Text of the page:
Simon (2018: 5) concludes that “(1) there is much rampant speculation in evolutionary psychology as to the reasons and the origin for certain traits being present in human beings, (2) there is circular reasoning as to a particular trait’s supposed advantage in adaptability in that a trait is chosen and reasoning works backward to subjectively “prove” its adaptive advantage, (3) the original classical theory is untestable, and most importantly, (4) there are serious doubts as to Natural Selection, i.e., selection through adaptive advantage, being the principal engine for evolution.” (1) is true since that’s all EP is—speculation. (2) is true in evolutionary psychologists notice trait T and that, since it survived today, there must be a function it performs for why natural selection “selected” the trait to propagate in species (though selection cannot select-for certain traits). (3) it is untestable in that we have no time machine to go back and watch how trait T evolved (this is where the storytelling narrative comes in: if only we had a good story to tell about the evolution of trait T). And finally, (4) is also true since natural selection is not a mechanism (see Fodor, 2008; Fodor and Piattelli-Palmarini, 2010).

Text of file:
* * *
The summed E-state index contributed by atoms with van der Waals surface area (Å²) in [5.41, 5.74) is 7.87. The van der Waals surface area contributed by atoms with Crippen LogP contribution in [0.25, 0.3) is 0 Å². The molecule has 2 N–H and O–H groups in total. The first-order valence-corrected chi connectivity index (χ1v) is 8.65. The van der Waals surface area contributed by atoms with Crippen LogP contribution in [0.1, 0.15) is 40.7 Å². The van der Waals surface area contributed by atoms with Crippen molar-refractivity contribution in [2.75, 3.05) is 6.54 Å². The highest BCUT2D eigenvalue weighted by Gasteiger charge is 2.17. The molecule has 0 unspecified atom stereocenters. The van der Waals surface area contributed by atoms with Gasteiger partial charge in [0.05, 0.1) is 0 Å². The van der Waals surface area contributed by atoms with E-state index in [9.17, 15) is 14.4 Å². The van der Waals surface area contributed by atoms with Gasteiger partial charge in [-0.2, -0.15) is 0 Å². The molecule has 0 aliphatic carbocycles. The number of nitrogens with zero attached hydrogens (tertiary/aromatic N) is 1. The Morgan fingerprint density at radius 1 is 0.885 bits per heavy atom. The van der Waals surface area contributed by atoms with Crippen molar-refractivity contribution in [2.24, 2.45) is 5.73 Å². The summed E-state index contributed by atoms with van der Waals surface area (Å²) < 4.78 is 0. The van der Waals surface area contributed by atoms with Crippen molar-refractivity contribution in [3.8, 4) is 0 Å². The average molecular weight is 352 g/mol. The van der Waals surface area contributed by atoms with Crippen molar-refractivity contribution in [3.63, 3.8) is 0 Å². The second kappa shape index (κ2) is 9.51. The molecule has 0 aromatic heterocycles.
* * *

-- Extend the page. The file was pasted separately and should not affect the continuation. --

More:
EP exists in an attempt to explain so-called psychological adaptations humans have to the EEA (environment of evolutionary adaptiveness). So one looks at the current phenotype and then looks to the past in an attempt to construct a “story” which shows how a trait came to fixation. There are, furthermore, no hallmarks of adaptation. When one attempts to use selection theory to explain the fixation of trait T, they must wrestle with spandrels. Spandrels are heritable, can increase fitness, and they are selected as well—as the whole organism is selected. This also, of course, falls right back to Fodor’s (2008) argument against natural selection. Fodor (2008: 1) writes that the central claim of EP “is that heritable properties of psychological phenotypes are typically adaptations; which is to say that they are typically explained by their histories of selection.” But if “psychological phenotypes” cannot be selected, then the whole EP paradigm crumbles.
This is why EP is not scientific. It cannot make successful predictions of previously unknown facts not used in the construction of the hypothesis, it can only explain what it purports to explain. The claim, therefore, that EP hypotheses are anything but just-so stories is false. One can create good-sounding narratives for any type of trait. But that they “sound good” to the ear, and are “plausible” are not reasons to believe that the story told is true.